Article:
Chicago certainly has a nice feel to it, a pulse that reaches deep beneath the subway caverns. It feels safe, friendly and it’s a pleasant place to get lost in. I started my days in leafy Lincoln Park, ambling past large street fronted homes with ginormous flowers spilling from decorative urns in bay windows.
The subway took me downtown and each day I got off at a different stop and slowly made my way toward the lake coast. The first day I ended up at Navy Pier, a crass touristy strip sporting cruises and over-priced eateries. I quickly moved on along the lake edge, passing children playing on sculptures perched on grassy knolls, couples having picnics and keen cyclists. I eventually found my way to Millennium Park and reveled in the park art; the giant reflective ‘bean’, the faces spouting water and garden-topped heads. It’s fascinating watching how people interact with art, what motivates behaviour, the joy, the wonder and the excitement of something out of place. Human beings and novelty. I lay on the grass in the outdoor ampitheatre for a while, soaking in the sounds of birds, lollapolooza music festival, shrieking children and distant sirens.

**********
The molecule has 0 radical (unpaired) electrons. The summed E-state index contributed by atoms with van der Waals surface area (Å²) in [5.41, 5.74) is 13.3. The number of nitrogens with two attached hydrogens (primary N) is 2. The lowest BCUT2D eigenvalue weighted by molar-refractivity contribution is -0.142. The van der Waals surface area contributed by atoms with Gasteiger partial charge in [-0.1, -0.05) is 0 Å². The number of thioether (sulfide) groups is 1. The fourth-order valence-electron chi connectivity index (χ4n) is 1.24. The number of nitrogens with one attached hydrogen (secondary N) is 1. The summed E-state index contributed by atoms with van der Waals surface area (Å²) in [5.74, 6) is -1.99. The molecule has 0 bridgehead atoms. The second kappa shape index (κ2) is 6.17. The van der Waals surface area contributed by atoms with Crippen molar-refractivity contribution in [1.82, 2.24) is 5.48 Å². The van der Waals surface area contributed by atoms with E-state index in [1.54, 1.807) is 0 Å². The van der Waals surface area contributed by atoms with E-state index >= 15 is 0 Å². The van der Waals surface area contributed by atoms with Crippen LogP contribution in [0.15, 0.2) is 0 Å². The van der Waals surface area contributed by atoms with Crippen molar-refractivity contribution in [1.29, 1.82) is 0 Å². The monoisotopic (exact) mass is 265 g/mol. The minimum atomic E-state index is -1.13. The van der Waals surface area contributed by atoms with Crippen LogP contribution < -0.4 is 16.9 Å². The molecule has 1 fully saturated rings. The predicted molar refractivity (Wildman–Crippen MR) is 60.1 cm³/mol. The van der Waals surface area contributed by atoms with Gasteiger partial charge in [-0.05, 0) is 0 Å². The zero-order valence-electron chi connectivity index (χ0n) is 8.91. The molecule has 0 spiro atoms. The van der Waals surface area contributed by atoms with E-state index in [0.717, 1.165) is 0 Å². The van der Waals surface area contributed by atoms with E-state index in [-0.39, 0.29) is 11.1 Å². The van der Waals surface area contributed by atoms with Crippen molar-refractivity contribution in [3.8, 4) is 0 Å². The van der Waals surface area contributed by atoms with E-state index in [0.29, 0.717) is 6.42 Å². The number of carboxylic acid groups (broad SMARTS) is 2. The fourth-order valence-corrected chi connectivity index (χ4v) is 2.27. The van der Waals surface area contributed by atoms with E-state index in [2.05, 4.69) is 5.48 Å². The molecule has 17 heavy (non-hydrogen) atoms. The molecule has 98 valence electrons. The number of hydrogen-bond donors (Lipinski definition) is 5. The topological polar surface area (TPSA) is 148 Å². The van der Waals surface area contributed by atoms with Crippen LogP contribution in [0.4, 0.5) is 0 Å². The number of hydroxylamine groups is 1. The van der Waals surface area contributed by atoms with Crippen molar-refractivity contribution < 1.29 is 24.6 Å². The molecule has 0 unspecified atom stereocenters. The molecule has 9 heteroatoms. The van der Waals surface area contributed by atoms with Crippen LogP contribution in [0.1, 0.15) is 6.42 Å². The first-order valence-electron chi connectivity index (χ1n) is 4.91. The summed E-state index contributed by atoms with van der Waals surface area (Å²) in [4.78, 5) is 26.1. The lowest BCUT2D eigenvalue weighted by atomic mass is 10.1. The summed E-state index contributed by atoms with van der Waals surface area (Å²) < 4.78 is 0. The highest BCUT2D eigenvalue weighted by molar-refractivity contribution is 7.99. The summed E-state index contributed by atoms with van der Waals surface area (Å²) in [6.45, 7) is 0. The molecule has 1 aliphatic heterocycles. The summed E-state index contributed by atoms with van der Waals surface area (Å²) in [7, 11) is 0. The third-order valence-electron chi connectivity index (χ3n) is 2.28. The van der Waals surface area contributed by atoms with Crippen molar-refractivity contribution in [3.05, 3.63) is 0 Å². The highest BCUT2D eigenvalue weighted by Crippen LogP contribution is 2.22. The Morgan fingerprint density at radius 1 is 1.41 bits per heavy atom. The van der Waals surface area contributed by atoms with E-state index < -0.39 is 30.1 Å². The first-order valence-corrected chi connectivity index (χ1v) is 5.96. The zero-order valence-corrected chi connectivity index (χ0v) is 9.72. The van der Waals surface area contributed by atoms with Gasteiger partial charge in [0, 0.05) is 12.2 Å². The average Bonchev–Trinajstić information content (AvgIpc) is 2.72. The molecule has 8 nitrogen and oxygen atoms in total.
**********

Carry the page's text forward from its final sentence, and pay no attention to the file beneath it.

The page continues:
On the 2nd day, my jet lag caught up with me. I got off the subway and came across a giant art store and picked up a few supplies before heading to the Art Institute. I’m always taken aback by the majesty and intrigue of museums. No matter what city I’m in, I gravitate towards them. I was overwhelmed to get up close and personal with Vincent Van Gough and moved to tears by old familiars I’ve studied intimately by Magritte, Dali, Monet, Toulouse Lautrec and Kandinsky. I sympathised with their angst and struggle to render the impossible and came away with this innate umbilical connection to the roots of creativity.
I sat in the park and started sketching the bean, no easy feat and it started to rain. I was feeling incredibly lonely, desperate to talk to someone about the art and share the experience. Why is it that rain always appears on cue when it first fills my eyes? It worked out well, as I could use the raindrops on the table to mix with my pencils. I didn’t get to finish as I felt the need to move on. I stood for a while, observing the umbrella-ed grasses as Chicagoans had set up to watch an outdoor show at the amphitheatre. As the rain drizzled on, I picked up my things and slowly made my way back, stopping at a friendly little cafe in Lincoln Park where the attendant used my name and I was once again called into existence.
“To come to the pleasure you have not